# Schwarz-Christoffel transformation (circular version)

The complex-variables function

 $f(z)=\int_{0}^{z}\prod_{k=1}^{n}(\zeta-z_{k})^{\alpha_{k}-1}d\zeta\,,$

maps the closed unit disc $\overline{D}=\{\lvert z\rvert\leq 1\}$ in the complex plane conformally onto a polygon with $n$ sides, interior angles $0<\alpha_{k}\pi<2\pi$, and vertices $f(z_{k})$. (The polygon is assumed to be not self-intersecting.) The parameters $z_{k}$ lie on the unit circle, and depend, generally in a complicated way, on the length of the sides of the polygon.

The fractional powers $(\zeta-z_{k})^{\alpha_{k}-1}$ serve to clamp up an arc of the circle into a pointy angle of measure $\alpha_{k}\pi$. Indeed, the proof of the Schwarz-Christoffel formula shows that the function $f$ can be decomposed near $z_{k}$ as

 $f(z)=f(z_{k})+(z-z_{k})^{\alpha_{k}}g_{k}(z)\,,$

where $g_{k}$ is an analytic function with $g_{k}(z_{k})\neq 0$. See Figure 1.

Note that the exponent is $\alpha_{k}$ — not $\alpha_{k}/2$ — because the neigbourhood of a point $z_{k}$ in the domain space looks like a half-disc. For the same reason, the fractional power used in the formula is to be a single-valued branch continuous on the half-disc. Finally, the extra $-1$ exponents that appear in the integral representation for $f$ come from the power rule for differentiation.

## 0.1 Example: $n=3$

Figure 2 illustrates a mapping from the disc to a triangle ($n=3$). The contours are the approximate images, under $f$, of circles of radius $0.

We describe the method used to compute the figure. Points in the domain $\overline{D}$ are first parameterized as $z=re^{i\theta}$, with $0\leq r\leq 1$ and $0\leq\theta<2\pi$ ranging over a discrete grid, shown schematically in Figure 4. The integral defining the function $f$ is path-independent, and a natural choice for the paths are rays emanating from the origin. When computing the integrals along each ray, we exploit the additivity of the complex path integral:

 $f\bigl{(}(r+\Delta r\bigr{)}e^{i\theta})=f(re^{i\theta})+\int_{re^{i\theta}}^{% (r+\Delta r)e^{i\theta}}\prod_{k=1}^{n}(\zeta-z_{k})^{\alpha_{k}-1}\,d\zeta\,,$

so that $f(z)$ is found by summing a previously-computed value and a new integral to be computed. And the new integral is computed using 32-point Gauss quadrature after reparameterizing the path with $d\zeta=e^{i\theta}\,dr$.

The computation of the integrand

 $\prod_{k=1}^{n}(\zeta-z_{k})^{\alpha_{k}-1}=\exp\Bigl{(}\sum_{k=1}^{n}(\alpha_% {k}-1)\log(\zeta-z_{k})\Bigr{)}$

is straightforward, though we must be careful to respect the branch cuts prescribed above. The $\log$ function in most computer languages takes a branch cut on the negative axis. To get the single-valued branches we need in this situation, we must instead compute $\zeta\mapsto\log(\zeta-z_{k})$ via the expression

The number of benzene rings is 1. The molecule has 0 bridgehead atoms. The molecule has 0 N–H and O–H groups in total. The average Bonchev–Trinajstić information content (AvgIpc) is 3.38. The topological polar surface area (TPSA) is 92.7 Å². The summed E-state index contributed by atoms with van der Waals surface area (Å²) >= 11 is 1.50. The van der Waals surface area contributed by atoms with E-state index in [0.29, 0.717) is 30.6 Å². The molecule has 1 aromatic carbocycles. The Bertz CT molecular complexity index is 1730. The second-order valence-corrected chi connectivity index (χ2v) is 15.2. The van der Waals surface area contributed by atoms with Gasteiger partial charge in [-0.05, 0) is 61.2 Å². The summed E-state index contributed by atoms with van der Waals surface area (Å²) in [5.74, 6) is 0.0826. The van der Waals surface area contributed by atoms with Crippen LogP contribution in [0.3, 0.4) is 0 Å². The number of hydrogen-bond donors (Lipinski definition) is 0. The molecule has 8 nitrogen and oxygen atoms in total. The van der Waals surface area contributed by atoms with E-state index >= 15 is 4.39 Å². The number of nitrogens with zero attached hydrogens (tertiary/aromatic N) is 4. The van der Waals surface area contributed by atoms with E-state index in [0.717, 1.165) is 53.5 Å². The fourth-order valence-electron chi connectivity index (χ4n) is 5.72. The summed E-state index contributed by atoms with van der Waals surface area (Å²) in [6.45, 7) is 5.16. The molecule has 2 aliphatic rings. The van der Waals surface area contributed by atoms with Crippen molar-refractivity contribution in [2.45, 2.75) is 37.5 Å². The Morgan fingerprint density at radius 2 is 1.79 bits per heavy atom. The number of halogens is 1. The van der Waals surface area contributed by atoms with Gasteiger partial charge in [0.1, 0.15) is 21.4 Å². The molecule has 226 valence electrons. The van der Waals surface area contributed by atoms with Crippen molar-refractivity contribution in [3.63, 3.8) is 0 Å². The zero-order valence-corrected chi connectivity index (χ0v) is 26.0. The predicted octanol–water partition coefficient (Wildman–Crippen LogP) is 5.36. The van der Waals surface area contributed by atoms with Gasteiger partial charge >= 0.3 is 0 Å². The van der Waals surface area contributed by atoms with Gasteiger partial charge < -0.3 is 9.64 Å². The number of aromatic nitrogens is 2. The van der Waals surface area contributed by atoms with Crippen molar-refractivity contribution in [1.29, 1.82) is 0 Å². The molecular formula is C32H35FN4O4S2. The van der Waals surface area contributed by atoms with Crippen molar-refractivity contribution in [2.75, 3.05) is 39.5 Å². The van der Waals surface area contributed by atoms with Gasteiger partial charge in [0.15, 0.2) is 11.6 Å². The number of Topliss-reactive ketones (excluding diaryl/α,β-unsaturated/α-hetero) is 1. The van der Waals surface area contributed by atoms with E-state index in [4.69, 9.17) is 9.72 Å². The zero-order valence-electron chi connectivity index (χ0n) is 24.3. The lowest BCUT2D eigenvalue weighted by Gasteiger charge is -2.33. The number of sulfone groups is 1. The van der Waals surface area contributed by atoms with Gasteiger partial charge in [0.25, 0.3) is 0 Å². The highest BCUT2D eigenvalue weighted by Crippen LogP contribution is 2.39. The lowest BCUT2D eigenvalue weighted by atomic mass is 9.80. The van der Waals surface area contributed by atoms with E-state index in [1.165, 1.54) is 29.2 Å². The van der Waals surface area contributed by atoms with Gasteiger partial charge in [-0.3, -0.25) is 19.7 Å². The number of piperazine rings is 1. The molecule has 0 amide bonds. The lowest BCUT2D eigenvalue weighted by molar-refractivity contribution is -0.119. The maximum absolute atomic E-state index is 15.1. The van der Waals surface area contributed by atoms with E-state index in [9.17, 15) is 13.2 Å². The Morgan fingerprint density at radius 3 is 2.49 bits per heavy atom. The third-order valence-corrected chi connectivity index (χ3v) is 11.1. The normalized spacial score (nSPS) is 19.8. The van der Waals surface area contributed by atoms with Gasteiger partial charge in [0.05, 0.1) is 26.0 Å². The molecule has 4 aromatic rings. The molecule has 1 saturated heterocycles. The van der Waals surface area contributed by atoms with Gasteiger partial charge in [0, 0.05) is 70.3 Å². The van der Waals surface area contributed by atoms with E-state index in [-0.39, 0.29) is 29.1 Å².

$\zeta\mapsto\log iz_{k}+\log\frac{\zeta-z_{k}}{iz_{k}}\,,$

where $iz_{k}$ is the direction of the tangent to the circle at the point $z_{k}$.

Finally, after having obtained a discrete set of image points $f(z)$ traced along each circle $z=re^{i\theta}$, the contours in the figure are obtained by interpolating a curved Bézier spline through the image points.

If a triangle is prescribed with the vertex locations, it is not immediately obvious what the parameters $z_{k}$ should be to obtain that triangle. In the examples here, we simply avoid this difficulty by arbitrarily choosing the parameters $z_{k}=e^{2\pi i(k-1)/n}$ to be equally spaced on the unit circle, and hope that nice figures result.

The $\alpha_{k}$ parameters are easily determined from the angles of the desired figure; they are, in this example:

 $\alpha_{1}=\tfrac{1}{4},\quad\alpha_{2}=\tfrac{1}{2},\quad\alpha_{3}=\tfrac{1}% {4}\,.$

## 0.2 Example: $n=10$

Figure 5 shows an example with $n=10$ points. The strategy for computing this figure is similar to that of the triangle.

The parameters for this star are (rounded to four decimal places):

 $\displaystyle\alpha_{1}=0.2422\,,\quad\alpha_{2}=\alpha_{1}=1.3263\,,\quad% \alpha_{3}=\alpha_{9}=0.3026\,,$ $\displaystyle\alpha_{4}=\alpha_{8}=1.3026\,,\quad\alpha_{5}=\alpha_{7}=0.2754% \,,\quad\alpha_{6}=1.3440\,.$

## 0.3 Demonstration computer programs

• http://svn.gold-saucer.org/repos/PlanetMath/SchwarzChristoffelTransformationCircularVersion/schwarz-christoffel.pyPython source code for producing images of the Schwarz-Christoffel transformation

• http://svn.gold-saucer.org/repos/PlanetMath/SchwarzChristoffelTransformationCircularVersion/explanation.pyPython source code for the explanatory diagrams

## References

Title Schwarz-Christoffel transformation (circular version) SchwarzChristoffelTransformationcircularVersion 2013-03-22 16:52:57 2013-03-22 16:52:57 stevecheng (10074) stevecheng (10074) 8 stevecheng (10074) Result msc 31A99 msc 30C20